2. Primary care visits are crucial to the success of ever-more-popular Medicare Advantage plans

Yet simply increasing the frequency of doctor visits in a fee-for-service marketplace puts further economic strain on a fattened Medicare system. From 2007 to 2017 alone, Medicare expenses rose from $425 billion to $702 billion. Overall, fee-for-service health care has sent costs skyrocketing ($3.3 trillion, or about 18% of the GDP) without making people healthier.

Enter Medicare Advantage.

In this program, private insurance companies bid to receive federal dollars to offer plans with all the usual Medicare benefits, but with flexibilities built in so that the insurer can potentially turn a profit while the senior receives additional services.

Perhaps as a direct result of these rising costs, the number of Medicare Advantage enrollees tripled between 2004 and 2017, from 5.3 million to 19 million. The Congressional Budget Office projects 22 million Medicare Advantage enrollees by 2020 and a whopping 41 million by 2026.

The main cause for the boom are the advantages that MA plans offer the consumer, the plan provider and the health system at large. Research shows that a person’s health improves with increased visits to primary care providers.

If the senior housing industry can bring primary care onsite on a large scale in the next few years, it can become the predominant pre-acute provider of care in the health care continuum.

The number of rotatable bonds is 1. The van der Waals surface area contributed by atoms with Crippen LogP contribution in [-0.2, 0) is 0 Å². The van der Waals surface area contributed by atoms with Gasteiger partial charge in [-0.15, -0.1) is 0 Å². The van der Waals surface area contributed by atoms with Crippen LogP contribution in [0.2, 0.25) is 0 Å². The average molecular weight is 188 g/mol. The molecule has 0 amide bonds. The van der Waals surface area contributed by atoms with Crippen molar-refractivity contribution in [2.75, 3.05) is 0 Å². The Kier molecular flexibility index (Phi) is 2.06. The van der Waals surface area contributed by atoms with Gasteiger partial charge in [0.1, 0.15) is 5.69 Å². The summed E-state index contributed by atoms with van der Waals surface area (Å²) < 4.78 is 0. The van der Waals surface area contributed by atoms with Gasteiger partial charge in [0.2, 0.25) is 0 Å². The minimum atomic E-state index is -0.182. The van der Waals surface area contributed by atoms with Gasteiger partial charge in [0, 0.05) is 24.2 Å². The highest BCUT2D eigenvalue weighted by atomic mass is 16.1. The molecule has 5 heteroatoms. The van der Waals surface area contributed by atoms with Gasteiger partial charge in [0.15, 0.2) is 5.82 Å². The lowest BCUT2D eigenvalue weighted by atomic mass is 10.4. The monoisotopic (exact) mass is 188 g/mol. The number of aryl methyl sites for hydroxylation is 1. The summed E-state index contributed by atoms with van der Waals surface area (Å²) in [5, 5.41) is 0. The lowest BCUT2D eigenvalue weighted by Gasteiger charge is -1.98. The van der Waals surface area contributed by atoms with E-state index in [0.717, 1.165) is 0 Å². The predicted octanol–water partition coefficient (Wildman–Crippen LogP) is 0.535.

Andrew Carle, Carle Consulting LLC


Meanwhile, the success of MA hinges on the ability to manage a patient population, as well as the ability for streamlined communication among players in a person’s care journey, particularly at points of transition, such as between a hospital and the home. Senior housing operators are realizing more and more the power they can have by showing MA plan providers the value of their services.

This year, for the first time, Medicare Advantage plans are also allowed to cover certain non-medical, in-home services. This raises the possibility of senior living providers being reimbursed directly for some core services, such as helping residents with activities of daily living.

However, to work with MA plans — or launch their own — senior living providers must show that they successfully keep health care costs down by helping residents thrive. Onsite primary care can help achieve that goal.

3. Senior housing is becoming an ideal location for primary care delivery, improving health outcomes